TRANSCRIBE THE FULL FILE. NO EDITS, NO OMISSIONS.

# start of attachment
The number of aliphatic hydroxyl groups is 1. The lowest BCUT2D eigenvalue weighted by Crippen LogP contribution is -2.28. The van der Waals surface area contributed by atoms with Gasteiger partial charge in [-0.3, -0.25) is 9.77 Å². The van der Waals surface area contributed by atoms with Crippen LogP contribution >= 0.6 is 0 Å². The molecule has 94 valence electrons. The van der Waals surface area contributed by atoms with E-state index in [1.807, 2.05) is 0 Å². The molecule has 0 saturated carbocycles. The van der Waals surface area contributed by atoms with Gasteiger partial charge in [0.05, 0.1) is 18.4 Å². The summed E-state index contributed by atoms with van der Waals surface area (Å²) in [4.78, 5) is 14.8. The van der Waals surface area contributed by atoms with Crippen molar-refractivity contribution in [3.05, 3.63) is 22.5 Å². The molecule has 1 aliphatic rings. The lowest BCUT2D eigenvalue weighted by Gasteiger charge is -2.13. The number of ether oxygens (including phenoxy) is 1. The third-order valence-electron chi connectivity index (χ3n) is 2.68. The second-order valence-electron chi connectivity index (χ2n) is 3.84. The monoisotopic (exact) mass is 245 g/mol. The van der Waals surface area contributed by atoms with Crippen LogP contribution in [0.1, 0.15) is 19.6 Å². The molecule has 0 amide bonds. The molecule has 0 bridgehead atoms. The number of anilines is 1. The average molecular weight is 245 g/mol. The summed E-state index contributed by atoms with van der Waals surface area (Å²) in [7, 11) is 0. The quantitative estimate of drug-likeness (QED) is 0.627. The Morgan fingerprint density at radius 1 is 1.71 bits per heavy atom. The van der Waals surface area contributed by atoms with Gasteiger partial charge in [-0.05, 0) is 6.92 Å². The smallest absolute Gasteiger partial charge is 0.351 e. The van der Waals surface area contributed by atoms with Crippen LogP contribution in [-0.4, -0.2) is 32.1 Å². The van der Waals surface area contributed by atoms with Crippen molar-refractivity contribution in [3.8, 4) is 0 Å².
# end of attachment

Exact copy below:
The number of aliphatic hydroxyl groups is 1. The lowest BCUT2D eigenvalue weighted by Crippen LogP contribution is -2.28. The van der Waals surface area contributed by atoms with Gasteiger partial charge in [-0.3, -0.25) is 9.77 Å². The van der Waals surface area contributed by atoms with Crippen LogP contribution >= 0.6 is 0 Å². The molecule has 94 valence electrons. The van der Waals surface area contributed by atoms with E-state index in [1.807, 2.05) is 0 Å². The molecule has 0 saturated carbocycles. The van der Waals surface area contributed by atoms with Gasteiger partial charge in [0.05, 0.1) is 18.4 Å². The summed E-state index contributed by atoms with van der Waals surface area (Å²) in [4.78, 5) is 14.8. The van der Waals surface area contributed by atoms with Crippen molar-refractivity contribution in [3.05, 3.63) is 22.5 Å². The molecule has 1 aliphatic rings. The lowest BCUT2D eigenvalue weighted by Gasteiger charge is -2.13. The number of ether oxygens (including phenoxy) is 1. The third-order valence-electron chi connectivity index (χ3n) is 2.68. The second-order valence-electron chi connectivity index (χ2n) is 3.84. The monoisotopic (exact) mass is 245 g/mol. The van der Waals surface area contributed by atoms with Crippen LogP contribution in [0.1, 0.15) is 19.6 Å². The molecule has 0 amide bonds. The molecule has 0 bridgehead atoms. The number of anilines is 1. The average molecular weight is 245 g/mol. The summed E-state index contributed by atoms with van der Waals surface area (Å²) in [7, 11) is 0. The quantitative estimate of drug-likeness (QED) is 0.627. The Morgan fingerprint density at radius 1 is 1.71 bits per heavy atom. The van der Waals surface area contributed by atoms with Gasteiger partial charge in [-0.05, 0) is 6.92 Å². The smallest absolute Gasteiger partial charge is 0.351 e. The van der Waals surface area contributed by atoms with Crippen LogP contribution in [-0.4, -0.2) is 32.1 Å². The van der Waals surface area contributed by atoms with Crippen molar-refractivity contribution in [3.8, 4) is 0 Å².